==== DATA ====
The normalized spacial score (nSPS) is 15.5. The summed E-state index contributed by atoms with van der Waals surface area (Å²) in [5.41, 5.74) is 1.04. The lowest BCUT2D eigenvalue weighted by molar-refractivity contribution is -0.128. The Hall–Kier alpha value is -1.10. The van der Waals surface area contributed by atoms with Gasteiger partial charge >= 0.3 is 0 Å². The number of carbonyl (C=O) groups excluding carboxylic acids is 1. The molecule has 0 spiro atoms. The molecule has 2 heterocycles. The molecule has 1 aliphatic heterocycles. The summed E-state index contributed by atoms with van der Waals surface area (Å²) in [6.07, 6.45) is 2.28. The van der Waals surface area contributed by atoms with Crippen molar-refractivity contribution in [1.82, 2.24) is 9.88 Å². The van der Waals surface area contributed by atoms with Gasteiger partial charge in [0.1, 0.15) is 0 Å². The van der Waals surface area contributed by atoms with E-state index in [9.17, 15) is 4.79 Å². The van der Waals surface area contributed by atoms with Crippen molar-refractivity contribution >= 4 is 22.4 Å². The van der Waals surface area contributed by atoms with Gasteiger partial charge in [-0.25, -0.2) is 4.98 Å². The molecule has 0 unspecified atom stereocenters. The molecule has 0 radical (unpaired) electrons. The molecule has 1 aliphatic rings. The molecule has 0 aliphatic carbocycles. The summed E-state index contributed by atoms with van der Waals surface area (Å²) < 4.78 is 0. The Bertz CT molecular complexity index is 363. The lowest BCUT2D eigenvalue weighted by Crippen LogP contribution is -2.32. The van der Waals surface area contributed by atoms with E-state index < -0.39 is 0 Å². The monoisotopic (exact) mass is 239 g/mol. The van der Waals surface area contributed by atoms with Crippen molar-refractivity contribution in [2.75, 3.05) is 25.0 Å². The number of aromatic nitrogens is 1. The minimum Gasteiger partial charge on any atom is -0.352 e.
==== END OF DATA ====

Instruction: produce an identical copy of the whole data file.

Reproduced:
The normalized spacial score (nSPS) is 15.5. The summed E-state index contributed by atoms with van der Waals surface area (Å²) in [5.41, 5.74) is 1.04. The lowest BCUT2D eigenvalue weighted by molar-refractivity contribution is -0.128. The Hall–Kier alpha value is -1.10. The van der Waals surface area contributed by atoms with Gasteiger partial charge >= 0.3 is 0 Å². The number of carbonyl (C=O) groups excluding carboxylic acids is 1. The molecule has 0 spiro atoms. The molecule has 2 heterocycles. The molecule has 1 aliphatic heterocycles. The summed E-state index contributed by atoms with van der Waals surface area (Å²) in [6.07, 6.45) is 2.28. The van der Waals surface area contributed by atoms with Crippen molar-refractivity contribution in [1.82, 2.24) is 9.88 Å². The van der Waals surface area contributed by atoms with Gasteiger partial charge in [0.1, 0.15) is 0 Å². The van der Waals surface area contributed by atoms with E-state index in [9.17, 15) is 4.79 Å². The van der Waals surface area contributed by atoms with Crippen molar-refractivity contribution >= 4 is 22.4 Å². The van der Waals surface area contributed by atoms with Gasteiger partial charge in [-0.25, -0.2) is 4.98 Å². The molecule has 0 unspecified atom stereocenters. The molecule has 0 radical (unpaired) electrons. The molecule has 1 aliphatic rings. The molecule has 0 aliphatic carbocycles. The summed E-state index contributed by atoms with van der Waals surface area (Å²) < 4.78 is 0. The Bertz CT molecular complexity index is 363. The lowest BCUT2D eigenvalue weighted by Crippen LogP contribution is -2.32. The van der Waals surface area contributed by atoms with E-state index < -0.39 is 0 Å². The monoisotopic (exact) mass is 239 g/mol. The van der Waals surface area contributed by atoms with Crippen molar-refractivity contribution in [2.75, 3.05) is 25.0 Å². The number of aromatic nitrogens is 1. The minimum Gasteiger partial charge on any atom is -0.352 e.